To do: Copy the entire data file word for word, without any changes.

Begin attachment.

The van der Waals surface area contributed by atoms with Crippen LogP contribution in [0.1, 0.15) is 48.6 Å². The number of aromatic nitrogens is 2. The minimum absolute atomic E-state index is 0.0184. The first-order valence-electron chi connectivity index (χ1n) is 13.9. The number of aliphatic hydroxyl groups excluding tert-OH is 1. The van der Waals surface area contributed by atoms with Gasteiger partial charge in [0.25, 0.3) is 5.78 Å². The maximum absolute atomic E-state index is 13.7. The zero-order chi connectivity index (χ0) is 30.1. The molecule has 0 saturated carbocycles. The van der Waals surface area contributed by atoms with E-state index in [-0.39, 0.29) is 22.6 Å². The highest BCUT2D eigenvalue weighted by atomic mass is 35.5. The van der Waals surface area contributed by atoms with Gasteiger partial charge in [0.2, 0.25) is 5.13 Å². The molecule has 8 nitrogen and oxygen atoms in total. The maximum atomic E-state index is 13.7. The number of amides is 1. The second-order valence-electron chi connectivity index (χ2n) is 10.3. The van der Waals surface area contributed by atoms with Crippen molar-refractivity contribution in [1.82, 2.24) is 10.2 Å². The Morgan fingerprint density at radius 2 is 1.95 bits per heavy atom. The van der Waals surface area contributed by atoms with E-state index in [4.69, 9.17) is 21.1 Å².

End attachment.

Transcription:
The van der Waals surface area contributed by atoms with Crippen LogP contribution in [0.1, 0.15) is 48.6 Å². The number of aromatic nitrogens is 2. The minimum absolute atomic E-state index is 0.0184. The first-order valence-electron chi connectivity index (χ1n) is 13.9. The number of aliphatic hydroxyl groups excluding tert-OH is 1. The van der Waals surface area contributed by atoms with Gasteiger partial charge in [0.25, 0.3) is 5.78 Å². The maximum absolute atomic E-state index is 13.7. The zero-order chi connectivity index (χ0) is 30.1. The molecule has 0 saturated carbocycles. The van der Waals surface area contributed by atoms with E-state index in [-0.39, 0.29) is 22.6 Å². The highest BCUT2D eigenvalue weighted by atomic mass is 35.5. The van der Waals surface area contributed by atoms with Gasteiger partial charge in [0.2, 0.25) is 5.13 Å². The molecule has 8 nitrogen and oxygen atoms in total. The maximum atomic E-state index is 13.7. The number of amides is 1. The second-order valence-electron chi connectivity index (χ2n) is 10.3. The van der Waals surface area contributed by atoms with Crippen molar-refractivity contribution in [1.82, 2.24) is 10.2 Å². The Morgan fingerprint density at radius 2 is 1.95 bits per heavy atom. The van der Waals surface area contributed by atoms with E-state index in [4.69, 9.17) is 21.1 Å².